This isnít the greatest memoir by a film director Iíve ever read, but it is essential. The author, after all, is William Friedkin, helmer of some of the most interesting films of the past few decades. This overview of his life and films is fairly in-depth, if a bit incomplete: two of Friedkinís films, DEAL OF THE CENTURY and THE GUARDIAN, arenít mentioned at all, and nor is his direction of the 1977 Academy Awards telecast. Most disappointing of all, his legendary sexual exploits admittedly go unmentioned, ďlest the book be slapped with an NC-17 rating.Ē
Friedkinís storytelling instincts, at least, are solid. He wisely limits the recollections of his impoverished childhood in uptown Chicago to just ten or so pages (boring childhood reminisces are a frequent autobiographical annoyance), quickly getting to the beginnings of his filmmaking career. Those beginnings took place in the world of episodic television in the late 1950s and early 60s, which led to Friedkinís first feature film, the impassioned death row documentary THE PEOPLE VS. PAUL CRUMP--a film he now claims ďreeks of its own incompetence.Ē From there he made several television documentaries and an episode of ALFRED HITCHCOCK PRESENTS before directing his first non-documentary feature: the Sonny and Cher comedy misfire GOOD TIMES.
His subsequent features THE BIRTHDAY PARTY, THE NIGHT THEY RAIDED MINSKYíS and THE BOYS IN THE BAND werenít much more successful (financially at least). Friedkin is resolutely blunt and self-effacing about those early films, admitting he should have chosen better projects. He hit his stride, however, with THE FRENCH CONNECTION, which came together despite a lot of seemingly mismatched elements--including a leading man who wasnít Friedkinís first (or second, third or fourth) choice and a villain who was chosen by mistake--and set the stage for the dark and provocative filmmaking that would become Friedkinís trademark. This was followed by THE EXORCIST, which despite a stormy production became Friedkinís most famous and financially successful work.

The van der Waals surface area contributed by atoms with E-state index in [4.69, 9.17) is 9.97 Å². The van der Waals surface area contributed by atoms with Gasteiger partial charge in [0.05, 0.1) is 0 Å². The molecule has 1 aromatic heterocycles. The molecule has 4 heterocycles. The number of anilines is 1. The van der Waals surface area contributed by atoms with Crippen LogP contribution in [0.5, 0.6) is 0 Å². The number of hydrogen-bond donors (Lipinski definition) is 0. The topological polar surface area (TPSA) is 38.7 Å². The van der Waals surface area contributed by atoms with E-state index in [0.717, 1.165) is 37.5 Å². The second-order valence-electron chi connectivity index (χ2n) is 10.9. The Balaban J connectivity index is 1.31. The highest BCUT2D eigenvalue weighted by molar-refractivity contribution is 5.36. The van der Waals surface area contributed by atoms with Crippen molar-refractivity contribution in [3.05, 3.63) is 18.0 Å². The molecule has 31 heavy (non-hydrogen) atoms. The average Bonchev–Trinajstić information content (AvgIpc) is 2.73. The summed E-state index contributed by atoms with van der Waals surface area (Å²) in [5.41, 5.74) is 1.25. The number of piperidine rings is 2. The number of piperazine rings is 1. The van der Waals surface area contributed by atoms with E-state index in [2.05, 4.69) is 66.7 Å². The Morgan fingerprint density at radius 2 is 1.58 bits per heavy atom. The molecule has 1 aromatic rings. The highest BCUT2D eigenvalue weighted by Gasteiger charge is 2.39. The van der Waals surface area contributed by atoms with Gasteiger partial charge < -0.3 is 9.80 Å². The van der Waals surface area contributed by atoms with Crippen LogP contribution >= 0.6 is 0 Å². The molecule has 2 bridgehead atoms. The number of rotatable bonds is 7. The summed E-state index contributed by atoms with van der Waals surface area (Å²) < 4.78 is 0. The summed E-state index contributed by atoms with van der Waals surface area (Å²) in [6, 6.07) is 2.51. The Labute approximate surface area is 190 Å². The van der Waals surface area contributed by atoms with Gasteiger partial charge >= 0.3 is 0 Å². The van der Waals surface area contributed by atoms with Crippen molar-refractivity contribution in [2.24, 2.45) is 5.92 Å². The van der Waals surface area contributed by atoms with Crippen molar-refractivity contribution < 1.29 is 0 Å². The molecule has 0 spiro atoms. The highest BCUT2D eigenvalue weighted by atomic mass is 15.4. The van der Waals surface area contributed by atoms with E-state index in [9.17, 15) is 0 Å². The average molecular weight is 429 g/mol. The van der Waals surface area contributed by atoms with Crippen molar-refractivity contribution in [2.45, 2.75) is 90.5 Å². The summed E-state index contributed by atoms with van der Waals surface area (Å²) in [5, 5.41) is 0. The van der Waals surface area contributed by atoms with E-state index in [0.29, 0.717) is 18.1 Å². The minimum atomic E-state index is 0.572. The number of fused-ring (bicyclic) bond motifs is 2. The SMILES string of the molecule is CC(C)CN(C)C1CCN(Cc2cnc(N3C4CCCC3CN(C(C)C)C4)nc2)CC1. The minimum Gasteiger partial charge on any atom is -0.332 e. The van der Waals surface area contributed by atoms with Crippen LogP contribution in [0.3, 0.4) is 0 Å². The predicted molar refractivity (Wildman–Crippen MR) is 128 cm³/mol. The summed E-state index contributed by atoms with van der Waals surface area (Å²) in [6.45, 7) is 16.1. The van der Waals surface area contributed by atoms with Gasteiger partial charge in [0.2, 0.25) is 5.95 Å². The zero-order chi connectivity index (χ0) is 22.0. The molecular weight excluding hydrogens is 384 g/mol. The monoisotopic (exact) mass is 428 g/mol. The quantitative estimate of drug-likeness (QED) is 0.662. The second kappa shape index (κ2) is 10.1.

In keeping with the frankness displayed throughout this book, Friedkin admits he was overtaken by hubris in the wake of THE EXORCISTíS success. He lavished a massive $20 million (a mighty pricey sum back in the seventies) on SORCERER, a staunchly uncommercial effort with no redeeming characters yet, Friedkin concedes, ďI thought an audience would see the film simply because I made it.Ē That wasnít the case, as SORCERER was a critical and financial flop which led to a lengthy period of self-doubt and several more flops.
Things picked up, unexpectedly enough, in the late 1990s, when Friedkin was asked to stage an opera in Italy. The resulting production of Alban Bergís WOZZECK was a huge success, and led to Friedkin directing several more operas. Despite persistent health problems he also managed to revive his flagging film career with RULES OF ENGAGEMENT, THE HUNTED and the nervy independent films BUG and KILLER JOE. The latter was released in 2012 with the dreaded NC-17 rating, proving that Friedkin, now well into his seventies, has lost none of his edge.
There are plenty more tantalizing tidbits here, including a claim that Al Pacino was lazy and unprepared when making Friedkinís 1980 film CRUISING and an unnerving description of an early 1980s heart attack. Yet itís the unblinking honesty with which William Friedkin examines his life that resonates most. Iíd say THE FRIEDKIN CONNECTION is much like William Friedkinís best films: tough, intense and very difficult to look away from.